Tax Gap, Tax Avoidance and Tax Evasion
HMRC define the “tax gap” as the difference between the amount of tax that they should be collecting and the amount they actually collect. In percentage terms this has been falling in recent years with the gap at 8.5% in 2005/06 and at 6.8% for 2012/2013, equating to £34bn for 2012/2013. The tax gap is comprised of amounts estimated to not have been collected because of tax avoidance, tax debt or tax evasion, with evasion estimated to have increased significantly in the last tax year.
The Public and Commercial Services Union (PCS) recently estimated the tax gap for 2013/14 in real terms to be £119.4bn with £80bn of that arising from tax evasion. However, HMRC disagree with these estimates and give their own estimate of the tax gap for 2013/2014 as the significantly lower figure of £35bn. The method HMRC use for calculating their figure is endorsed by the IMF and similar to methods used by other countries. However, it is widely recognised that the tax gap is difficult to measure because there are many sources of uncertainty and error. The calculation method is also limited to what tax can be collected under present tax laws and not what could be collected if the tax laws were changed.
HMRC define tax evasion as follows:
“Tax evasion is illegal activity, where registered individuals or businesses deliberately omit, conceal or misrepresent information so they can reduce their tax liabilities.”
And tax avoidance as:
“Avoidance is exploiting the tax rules to gain a tax advantage that Parliament never intended. It often involves contrived, artificial transactions that serve little or no commercial purpose other than to produce a tax advantage. It involves operating within the letter, but not the spirit of the law.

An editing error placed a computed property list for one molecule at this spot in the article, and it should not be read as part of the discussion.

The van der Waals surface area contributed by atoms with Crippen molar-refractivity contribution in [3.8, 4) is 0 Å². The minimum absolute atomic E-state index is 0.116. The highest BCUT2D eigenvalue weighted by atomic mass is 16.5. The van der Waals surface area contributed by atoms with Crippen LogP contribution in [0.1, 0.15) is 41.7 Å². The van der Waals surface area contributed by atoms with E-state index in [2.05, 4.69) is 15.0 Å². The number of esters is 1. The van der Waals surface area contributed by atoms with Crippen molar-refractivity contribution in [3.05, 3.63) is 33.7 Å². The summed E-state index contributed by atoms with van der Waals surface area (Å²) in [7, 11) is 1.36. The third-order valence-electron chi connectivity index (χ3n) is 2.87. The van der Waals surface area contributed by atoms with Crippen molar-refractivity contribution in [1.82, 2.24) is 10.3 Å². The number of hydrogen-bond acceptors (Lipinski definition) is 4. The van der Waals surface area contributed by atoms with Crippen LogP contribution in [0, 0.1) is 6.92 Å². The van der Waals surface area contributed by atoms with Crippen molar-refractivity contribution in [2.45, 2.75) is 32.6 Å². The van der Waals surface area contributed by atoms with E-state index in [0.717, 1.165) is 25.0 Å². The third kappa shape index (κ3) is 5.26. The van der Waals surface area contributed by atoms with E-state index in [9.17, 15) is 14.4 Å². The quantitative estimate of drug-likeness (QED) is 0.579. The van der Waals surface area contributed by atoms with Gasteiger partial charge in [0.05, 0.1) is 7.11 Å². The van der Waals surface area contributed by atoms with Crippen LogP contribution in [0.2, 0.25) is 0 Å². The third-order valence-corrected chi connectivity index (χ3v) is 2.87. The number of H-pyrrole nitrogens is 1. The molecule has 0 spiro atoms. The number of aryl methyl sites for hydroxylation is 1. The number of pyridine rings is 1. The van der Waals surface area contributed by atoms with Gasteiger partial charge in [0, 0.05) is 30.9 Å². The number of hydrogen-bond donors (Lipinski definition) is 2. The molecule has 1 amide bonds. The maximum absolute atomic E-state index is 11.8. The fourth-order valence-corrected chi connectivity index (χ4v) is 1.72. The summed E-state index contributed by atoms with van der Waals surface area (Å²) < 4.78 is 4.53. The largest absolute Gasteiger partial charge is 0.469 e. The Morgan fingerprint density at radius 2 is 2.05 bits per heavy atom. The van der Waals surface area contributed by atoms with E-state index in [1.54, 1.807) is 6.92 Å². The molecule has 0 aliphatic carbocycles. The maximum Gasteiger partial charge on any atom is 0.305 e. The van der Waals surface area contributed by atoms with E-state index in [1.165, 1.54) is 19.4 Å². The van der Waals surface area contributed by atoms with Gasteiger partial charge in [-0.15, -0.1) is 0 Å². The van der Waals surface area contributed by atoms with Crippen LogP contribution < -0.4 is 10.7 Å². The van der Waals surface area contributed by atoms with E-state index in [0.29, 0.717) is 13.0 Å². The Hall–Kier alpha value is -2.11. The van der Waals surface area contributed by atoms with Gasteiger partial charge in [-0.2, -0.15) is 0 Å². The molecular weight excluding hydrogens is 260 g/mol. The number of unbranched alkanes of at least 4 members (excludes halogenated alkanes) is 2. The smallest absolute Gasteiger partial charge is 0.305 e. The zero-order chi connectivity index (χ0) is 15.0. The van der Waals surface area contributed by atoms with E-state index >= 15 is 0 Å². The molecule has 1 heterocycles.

It does not include international tax arrangements such as base erosion and profit shifting (BEPS). Measures for tackling this are overseen by the Organisation for Economic Co-operation and Development (OECD). The OECD defines BEPS as tax planning strategies that exploit gaps and mismatches in tax rules to make profits disappear for tax purposes or to shift profits to locations where there is little or no real activity, but the taxes are low resulting in little or no overall corporate tax being paid.
Tax avoidance is not the same as legitimate tax planning. Legitimate tax planning involves using tax reliefs for the purpose for which they were intended. For example, claiming tax relief on capital investment, saving in a tax-exempt ISA or saving for retirement by making contributions to a pension scheme are all legitimate forms of tax planning.”
Tax avoidance is morally wrong but the tax authorities have managed to reduce it significantly and it is tax evasion that remains a problem and has resulted in the tax gap rising for the first time in 9 years. The Chartered Institute of Taxation (CIOT) notes that a total of £15.4bn is lost from the UK economy as a result of illegal activity; that’s nearly 5 times the £3.1bn lost via tax avoidance. The CIOT believes HMRC need to focus their attention more on preventing tax evasion. However, HMRC point out that they carried out 2,345 prosecutions for tax evasion between 2011-2013, including prosecutions of high-profile accountants and lawyers.
Tax Gap Figures
Although the tax gap in the UK is a significant amount it is still considerably lower than in countries like Italy and even the US. According to HMRC the vast majority of UK tax payers pay what they owe with over 90 per cent of tax liabilities collected and HMRC steadily improving their collection rate.
And, whilst the news tends to concentrate on the high-profile multi-nationals and their tax avoidance tactics, data from HMRC (above) reveal that the vast majority of the tax gap arises from either VAT on tobacco and alcohol, or Income Tax, National Insurance Contributions and Capital Gains Tax (IT, NICs and CGT), which includes lost tax from the hidden economy.